Commissioner welcomes major step towards new Victims’ Law

Police and Crime Commissioner for Surrey Lisa Townsend has welcomed the launch of a consultation on a brand-new law that will enhance the support for victims in England and Wales.

Plans for the first-ever Victims’ Law aim to improve engagement with victims of crime during the criminal justice process and include new requirements to hold agencies such as the police, Crown Prosecution Service and the courts to greater account. The consultation will also ask whether to increase the role of Police and Crime Commissioners as part of providing better oversight across the criminal justice system.

The Law will amplify the voices of communities and victims of crime, including a more explicit requirement for prosecutors to meet and understand the impact of a case on the victims before making charges against offenders. The burden of crime will be focused on offenders, including an increase to the amount that they are required to pay back to the community.

The Ministry of Justice also confirmed it will go further to specifically protect the victims of sexual offences and modern slavery from re-experiencing trauma, by speeding up the national roll out of pre-recorded evidence in courts.

It follows the publication of the Government’s Rape Review earlier this year, that called for better recognition of the impact of the criminal justice system on victims.

The Government has today published the first national criminal justice system and adult rape scorecards, accompanied by a report on the progress made since the Review was published. The publication of scorecards was one of the actions included in the Review, with a focus on the whole of criminal justice system working to increase the number of rape cases reaching court and to improve support for victims.

Surrey has the lowest level of recorded cases of rape per 1000 people. Surrey Police have taken the recommendations of the Review seriously, including developing a rape improvement plan and rape improvement group, new perpetrator programme and case progression clinics.

Police and Crime Commissioner Lisa Townsend said: “I greatly welcome the proposals outlined today to improve the support that is offered to victims. Every individual affected by a crime deserves our absolute attention across the whole system to ensure they are fully heard and included in achieving justice. It is important this includes progress towards protecting more victims from further harm as a result of the impact of criminal processes such as facing an offender in court.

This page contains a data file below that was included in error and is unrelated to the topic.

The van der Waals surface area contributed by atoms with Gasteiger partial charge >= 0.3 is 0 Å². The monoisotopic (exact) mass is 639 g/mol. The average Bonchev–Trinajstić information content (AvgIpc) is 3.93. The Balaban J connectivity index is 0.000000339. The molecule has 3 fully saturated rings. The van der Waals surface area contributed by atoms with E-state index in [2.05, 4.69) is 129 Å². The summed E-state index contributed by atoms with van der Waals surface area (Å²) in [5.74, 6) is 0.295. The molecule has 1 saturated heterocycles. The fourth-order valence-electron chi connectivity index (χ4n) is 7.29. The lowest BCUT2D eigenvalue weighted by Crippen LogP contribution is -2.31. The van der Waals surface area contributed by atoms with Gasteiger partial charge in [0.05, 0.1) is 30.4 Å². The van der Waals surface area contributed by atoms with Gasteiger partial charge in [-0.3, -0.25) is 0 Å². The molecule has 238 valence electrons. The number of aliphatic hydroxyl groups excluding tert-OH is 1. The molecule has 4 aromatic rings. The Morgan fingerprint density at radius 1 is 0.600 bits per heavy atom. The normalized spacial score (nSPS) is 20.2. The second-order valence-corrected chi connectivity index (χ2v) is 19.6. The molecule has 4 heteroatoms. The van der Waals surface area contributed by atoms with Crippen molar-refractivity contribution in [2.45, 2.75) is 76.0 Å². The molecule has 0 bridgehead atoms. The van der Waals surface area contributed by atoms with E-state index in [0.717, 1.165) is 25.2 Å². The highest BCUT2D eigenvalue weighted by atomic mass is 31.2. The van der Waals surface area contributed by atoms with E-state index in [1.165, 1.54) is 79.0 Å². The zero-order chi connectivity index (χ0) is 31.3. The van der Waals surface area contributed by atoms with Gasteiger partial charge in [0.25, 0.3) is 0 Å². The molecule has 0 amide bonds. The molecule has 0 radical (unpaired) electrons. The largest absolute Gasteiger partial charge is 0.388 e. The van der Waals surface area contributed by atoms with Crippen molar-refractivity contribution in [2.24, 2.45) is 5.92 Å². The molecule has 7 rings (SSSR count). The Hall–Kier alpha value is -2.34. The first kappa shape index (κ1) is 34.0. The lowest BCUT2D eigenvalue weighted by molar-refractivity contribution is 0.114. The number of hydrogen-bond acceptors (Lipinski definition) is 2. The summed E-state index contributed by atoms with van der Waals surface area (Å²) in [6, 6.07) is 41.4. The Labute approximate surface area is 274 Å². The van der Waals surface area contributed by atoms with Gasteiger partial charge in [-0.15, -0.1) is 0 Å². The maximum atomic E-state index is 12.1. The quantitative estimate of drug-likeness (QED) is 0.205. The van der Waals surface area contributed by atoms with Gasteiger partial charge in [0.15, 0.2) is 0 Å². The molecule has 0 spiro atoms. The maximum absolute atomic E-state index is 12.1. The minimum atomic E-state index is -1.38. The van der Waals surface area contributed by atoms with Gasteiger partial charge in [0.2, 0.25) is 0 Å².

“I am pleased that the measures proposed will not only make the criminal justice system work harder to achieve better outcomes, but that it will keep a core focus on increasing the penalties for those who cause harm. As Police and Crime Commissioners we play a key role in improving the policing response as well as community support for victims. I am committed to championing the rights of victims in Surrey, and embrace every opportunity for my office, Surrey Police and partners to enhance the service we provide.”

Rachel Roberts, Department Head of the Surrey Police Victim and Witness Care Unit said: “Victim participation and victim support is essential to the delivery of criminal justice. Surrey Police welcome the implementation of a Victims Law to ensure a future where victims’ rights are a key part of how we deliver overall justice and victim treatment is of utmost priority.

“This welcome piece of legislation we hope will transform victims’ experiences of the criminal justice system, ensuring that all victims have an active role in the process, have the right to be informed, supported, feel valued and able to make informed decisions. A Victims Law is an opportunity to ensure that all victim entitlements are delivered and those agencies who are responsible for doing this can be held to account.”

The Surrey Police Victim and Witness Care Unit is funded by the Office of the Police and Crime Commissioner to provide help victims of crime cope and, as far as possible, recover from their experiences.

Victims are supported to identify sources of help for their unique situation and to develop tailored care plans that last as long as they need them – from reporting a crime, through to court and beyond. Since the start of this year, the Unit has had contact with over 40,000 individuals, providing more than 900 individuals with ongoing support.

You can contact the Victim and Witness Care Unit on 01483 639949, or for more information visit:

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